Language matters. “Global warming” sounds oddly appealing on a wet-cold November morning. Scientists re-noodled the terminology and came up with the unalarming but freighted-with-God-knows-what “climate change.”
Today climate change is no longer a worst-case abstraction peddled by eco-downers. It’s a real-time phenomenon, with nasty, often unpredictable effects.
Say, for example, on birds.
On Monday, the National Audubon Society issued its “Birds and Climate” report. The takeaway: More than half of the 588 North American bird species Audubon studied (yes, it includes the bald eagle) will lose “50 percent of their current climatic range by 2080.” Lose your climate range and lose your birds. Silent spring, summer and fall.
Extreme weather, along with increased precipitation in the Pacific Northwest, is consistent with the UW’s Climate Impacts Group’s climate modeling. The Pacific Northwest Climate Science conference at the UW today, featuring a keynote address by Gov. Jay Inslee, is likely to emphasize the same currents, with inharmonious chatter on the Audubon report.
A rise in sea levels, ocean acidification, a doubling of wildfires, the loss of cold-water salmon habitat. It’s a crisis that merits a two-pronged response: Aligning local infrastructure to accommodate changing conditions (read: preparing for rising sea levels and replacing combined-sewer overflows in cities such as Everett as extreme rainstorms become commonplace) as well as reducing greenhouse emissions.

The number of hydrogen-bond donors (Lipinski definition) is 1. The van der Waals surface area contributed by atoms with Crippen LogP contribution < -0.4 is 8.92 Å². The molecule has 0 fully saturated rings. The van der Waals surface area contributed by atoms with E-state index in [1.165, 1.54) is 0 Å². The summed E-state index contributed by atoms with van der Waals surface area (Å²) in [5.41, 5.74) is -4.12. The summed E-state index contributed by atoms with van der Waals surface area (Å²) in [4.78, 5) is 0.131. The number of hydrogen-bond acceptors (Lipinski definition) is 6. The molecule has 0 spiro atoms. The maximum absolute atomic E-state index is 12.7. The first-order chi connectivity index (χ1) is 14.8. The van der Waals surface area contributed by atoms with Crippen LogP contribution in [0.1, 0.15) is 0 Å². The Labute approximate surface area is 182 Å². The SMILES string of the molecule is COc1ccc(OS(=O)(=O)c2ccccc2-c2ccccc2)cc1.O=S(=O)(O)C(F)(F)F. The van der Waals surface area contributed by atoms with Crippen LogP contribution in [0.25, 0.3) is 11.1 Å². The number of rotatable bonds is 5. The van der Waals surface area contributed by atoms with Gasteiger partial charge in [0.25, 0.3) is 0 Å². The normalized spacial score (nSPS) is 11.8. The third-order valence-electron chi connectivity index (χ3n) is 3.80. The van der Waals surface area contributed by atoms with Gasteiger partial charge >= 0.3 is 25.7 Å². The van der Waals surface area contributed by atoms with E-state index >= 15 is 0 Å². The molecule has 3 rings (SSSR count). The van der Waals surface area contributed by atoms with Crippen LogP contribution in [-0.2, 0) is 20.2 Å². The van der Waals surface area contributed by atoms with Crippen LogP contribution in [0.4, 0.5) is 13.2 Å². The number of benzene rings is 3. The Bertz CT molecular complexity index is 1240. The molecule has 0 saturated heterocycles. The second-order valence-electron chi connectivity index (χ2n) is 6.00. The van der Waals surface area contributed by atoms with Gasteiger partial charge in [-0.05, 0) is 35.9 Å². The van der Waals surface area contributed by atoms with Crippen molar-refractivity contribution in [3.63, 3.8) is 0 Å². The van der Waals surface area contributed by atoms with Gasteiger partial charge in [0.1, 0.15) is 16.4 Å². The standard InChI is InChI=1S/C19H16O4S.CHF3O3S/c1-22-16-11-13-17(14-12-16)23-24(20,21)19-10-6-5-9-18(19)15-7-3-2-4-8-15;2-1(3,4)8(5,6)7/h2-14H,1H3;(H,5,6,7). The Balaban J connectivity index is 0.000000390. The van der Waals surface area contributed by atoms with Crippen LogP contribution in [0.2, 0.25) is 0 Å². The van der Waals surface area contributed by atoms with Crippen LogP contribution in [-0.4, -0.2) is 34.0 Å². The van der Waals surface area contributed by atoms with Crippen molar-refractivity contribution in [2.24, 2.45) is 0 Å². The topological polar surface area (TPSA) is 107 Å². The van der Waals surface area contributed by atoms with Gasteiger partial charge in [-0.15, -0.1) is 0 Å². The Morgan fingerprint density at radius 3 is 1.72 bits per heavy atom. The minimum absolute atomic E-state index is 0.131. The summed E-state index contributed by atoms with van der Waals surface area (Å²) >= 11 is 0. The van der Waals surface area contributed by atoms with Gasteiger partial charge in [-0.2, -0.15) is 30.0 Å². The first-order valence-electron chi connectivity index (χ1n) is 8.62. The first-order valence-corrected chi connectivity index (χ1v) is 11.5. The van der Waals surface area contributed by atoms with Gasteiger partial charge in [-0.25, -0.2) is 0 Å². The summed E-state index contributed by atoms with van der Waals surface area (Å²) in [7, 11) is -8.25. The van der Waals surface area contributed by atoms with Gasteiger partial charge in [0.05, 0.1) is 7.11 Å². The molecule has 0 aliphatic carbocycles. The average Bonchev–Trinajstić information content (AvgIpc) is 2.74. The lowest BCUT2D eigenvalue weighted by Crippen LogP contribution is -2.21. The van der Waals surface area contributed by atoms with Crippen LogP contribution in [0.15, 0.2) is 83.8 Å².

Earlier this year the Center for Naval Analyses issued a sobering report, “National Security and the Threat of Climate Change,” which documents the socio-political fallout. “Climate change can act as a threat multiplier for instability in some of the most volatile regions of the world, and it presents significant national security challenges for the United States,” it reads.
For cities, preparations need to begin now. That means incorporating the crush from climate change into their comprehensive plans.
Ultimately, humans own this. As last year’s Intergovernmental Panel on Climate Change report states, “It is extremely likely that human influence has been the dominant cause of the observed warming since the mid-20th century.”
Back to language and all-thing tangible: Most of us begin to snooze with talk of “infrastructure” improvements and climate modeling. But birds? From Coast Salish cultures to retired couples in Edmonds, birds are venerated, a force greater than themselves. Beware messing with the transcendent. People pay attention, get mad and act.